Sizing Up the Indiana Pacers as 2019 Begins

May we all pray to the Basketball Gods that the Indiana Pacers’ December in 2018 doesn’t turn out the way November did in 2015, when the squad went 11-2 in the month of plywood turkey and salmonella stuffing only to go 34-35 over the rest of the season, nearly missing the playoffs.

Unlike that 2015-16 squad, which was basically Paul George and the Fort Wayne Mad Ants, this year’s Pacers team features a talent level so stacked from top to bottom that a guy who had a 20.0 PER in 77 games and 1,387 minutes for the Knicks last year has played only 112 minutes all of this year.

But hey, it’s not Kyle O’Quinn‘s fault, Myles Turner and Domantas Sabonis are just that good.

Turner continues to improve his rebounding, averaging 9.4 a game in December.

Sabonis is fifth in the league in field goal percentage, has an on-court Net Rating of +8.4, averages 9.6 rebounds per game in just 24.7 minutes. That’s 14 rebounds per 36 minutes, which is within shouting range of the likes of Andre Drummond (16.7) and DeAndre Jordan (16.2.)

The point here is that “Turbonis” (as Pacers Twitter has nicknamed the Pacers’ center tandem) gives you 48 minutes a game of the most dominating interior defense, rebounding, and inside scoring as the Pacers have had in possibly ever.

Rik Smits was a lousy rebounder; Roy Hibbert rebounded like a guard, and that’s not fair to all the guards in today’s league who rebound well enough to rack up triple-doubles.

And Jeff Foster‘s best season rebounding the ball, he averaged 13.4 per 36 minutes, less than Sabonis is grabbing this year.

The two best centers in Pacers history might just be on the team at the same time.

Meanwhile, the Pacers are using the three-pointer like a sniper rifle (I’ve got a feature coming about this later this week, stay tuned.) They’re third up from the bottom in 3-point attempt rate but fifth in shooting percentage from beyond the arc.

Bojan Bogdanovic has cooled off after his hot start—at one point he was shooting over 50 percent from long range—but his 45.7 percent clip is still good for sixth in the league.

Only Doug McDermott (40.5) is hitting over 40 percent from long range, but seven Pacers players with at least 67 attempts are shooting 36.8 percent or better, including Turner, who is now hitting on 37.3 percent of his threes for the season.

The rest of the guys? Cory Joseph (37.8), Darren Collison (37.4), and Tyreke Evans (36.8.)

It’s entirely possible the Pacers might be leading the league in 3-point percentage full stop, but Victor Oladipo is hitting only 35.0 percent of his 160 tries, second-most attempts behind Bogdanovic.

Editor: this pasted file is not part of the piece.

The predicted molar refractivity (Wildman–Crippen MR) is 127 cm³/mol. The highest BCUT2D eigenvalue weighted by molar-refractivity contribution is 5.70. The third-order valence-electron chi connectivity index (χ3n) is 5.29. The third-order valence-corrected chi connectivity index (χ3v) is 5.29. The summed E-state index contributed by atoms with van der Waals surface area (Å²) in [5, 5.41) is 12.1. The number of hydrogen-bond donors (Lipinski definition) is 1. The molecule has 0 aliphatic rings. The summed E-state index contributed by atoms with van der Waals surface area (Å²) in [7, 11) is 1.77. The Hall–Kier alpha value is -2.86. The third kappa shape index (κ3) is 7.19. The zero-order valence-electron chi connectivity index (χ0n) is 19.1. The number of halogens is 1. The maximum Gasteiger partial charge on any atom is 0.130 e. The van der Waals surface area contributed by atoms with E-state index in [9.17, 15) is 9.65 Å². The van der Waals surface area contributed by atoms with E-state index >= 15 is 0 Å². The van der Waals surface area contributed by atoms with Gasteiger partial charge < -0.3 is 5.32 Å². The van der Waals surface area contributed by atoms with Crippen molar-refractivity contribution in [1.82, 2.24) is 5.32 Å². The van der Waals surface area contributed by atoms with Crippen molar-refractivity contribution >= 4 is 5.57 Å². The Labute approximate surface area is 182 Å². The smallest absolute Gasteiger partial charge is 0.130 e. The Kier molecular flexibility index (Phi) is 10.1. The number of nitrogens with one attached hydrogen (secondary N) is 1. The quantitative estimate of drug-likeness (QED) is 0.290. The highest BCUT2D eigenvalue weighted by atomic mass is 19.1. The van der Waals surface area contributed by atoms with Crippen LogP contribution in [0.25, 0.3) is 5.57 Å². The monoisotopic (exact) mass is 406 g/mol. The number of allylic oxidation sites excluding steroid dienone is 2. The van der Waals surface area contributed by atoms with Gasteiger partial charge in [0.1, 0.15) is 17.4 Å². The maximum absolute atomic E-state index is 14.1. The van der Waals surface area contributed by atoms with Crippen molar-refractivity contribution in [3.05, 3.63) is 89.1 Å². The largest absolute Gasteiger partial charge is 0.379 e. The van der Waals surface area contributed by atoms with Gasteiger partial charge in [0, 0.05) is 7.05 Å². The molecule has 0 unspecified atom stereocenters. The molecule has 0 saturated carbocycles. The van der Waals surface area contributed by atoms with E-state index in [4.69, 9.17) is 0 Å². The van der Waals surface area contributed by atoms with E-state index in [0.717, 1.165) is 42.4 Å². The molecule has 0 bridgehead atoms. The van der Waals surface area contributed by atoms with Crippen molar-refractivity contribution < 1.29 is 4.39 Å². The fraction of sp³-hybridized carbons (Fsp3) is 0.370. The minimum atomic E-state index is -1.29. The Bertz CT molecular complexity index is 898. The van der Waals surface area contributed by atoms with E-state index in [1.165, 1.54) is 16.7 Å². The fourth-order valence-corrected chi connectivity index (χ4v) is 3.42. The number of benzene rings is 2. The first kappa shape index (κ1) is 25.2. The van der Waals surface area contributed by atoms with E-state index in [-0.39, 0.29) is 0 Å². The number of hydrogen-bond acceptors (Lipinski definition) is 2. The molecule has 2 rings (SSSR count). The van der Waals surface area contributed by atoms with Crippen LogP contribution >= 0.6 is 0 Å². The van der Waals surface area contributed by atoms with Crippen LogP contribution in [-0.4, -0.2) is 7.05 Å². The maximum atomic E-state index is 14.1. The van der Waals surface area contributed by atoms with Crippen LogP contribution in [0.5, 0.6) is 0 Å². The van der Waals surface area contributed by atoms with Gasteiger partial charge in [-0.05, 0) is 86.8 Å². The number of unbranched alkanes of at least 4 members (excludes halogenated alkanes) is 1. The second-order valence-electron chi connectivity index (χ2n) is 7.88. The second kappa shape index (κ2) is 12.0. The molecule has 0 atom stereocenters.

But let’s not slag on Oladipo, huh?

True, his advanced stats aren’t anywhere near as good as they were last year…

Vic, 2017-18: 23.1 PER, .577 TS%, .155 WS/48, +4.9 BPM, 4.92 VORP/82.
Vic, 2018-19: 19.1 PER, .528 TS%, .130 WS/48, +3.4 BPM, 3.78 VORP/82.

But then again, his defense is somehow actually better this year than it was last year in terms of both Box Plus/Minus and Defensive Rating, and that’s a big part of the reason (Turner’s emergence as a legit Defensive Player of the Year candidate is another) why the Pacers now stand second in the league in Defensive Rating and first in non-pace-adjusted (i.e. points per game) defense.

Collison’s coming back from the dead in December helped as well; DC, besides getting his three-point shooting back well above league average (35.2 percent is league average this year), is posting the best Defensive Rating of his career, he’s got a positive Defensive BPM for the first time in his life, and his WS/48 (.144) and VORP/82 (1.55) are both solid. He is well out of danger in terms of joining the Harrison Barnes/Andrew Wiggins/Carmelo Anthony Non-Star Team as negative VORP guys in high-minute roles.

Collison’s Usage Rate is the lowest (15.7) of his career, while his Assist Rate (27.3) is the highest it’s been since his second year in the league.

The Pacers are 25-12. That record would be good enough for the 1 seed if they played in the West; as it stands, it’s the third-best record in all of basketball.

They’re 6-7 against the West, mind you, because on that side of the country stand 14 teams with realistic chances at making a playoff run, but 19-5 is the best record in the East against other East teams, which will come in handy come playoff tiebreaker time.

That 25-12 record projects to 55-27 across a full season, but even that manages to underrate the team.

After all, if you take a team with a +6.5 point differential, on average, it wins 58.55 games per 82.

That’s the 58-24 the Warriors went last year or the 59-23 Toronto put up as the 1 seed in the East in 2017-18.

That’s right…as good as the Pacers are, they’re somehow still underrated compared to their stats.

Happy New Year, Pacers Nation. Ball don’t lie, and ball says this team can win the chip.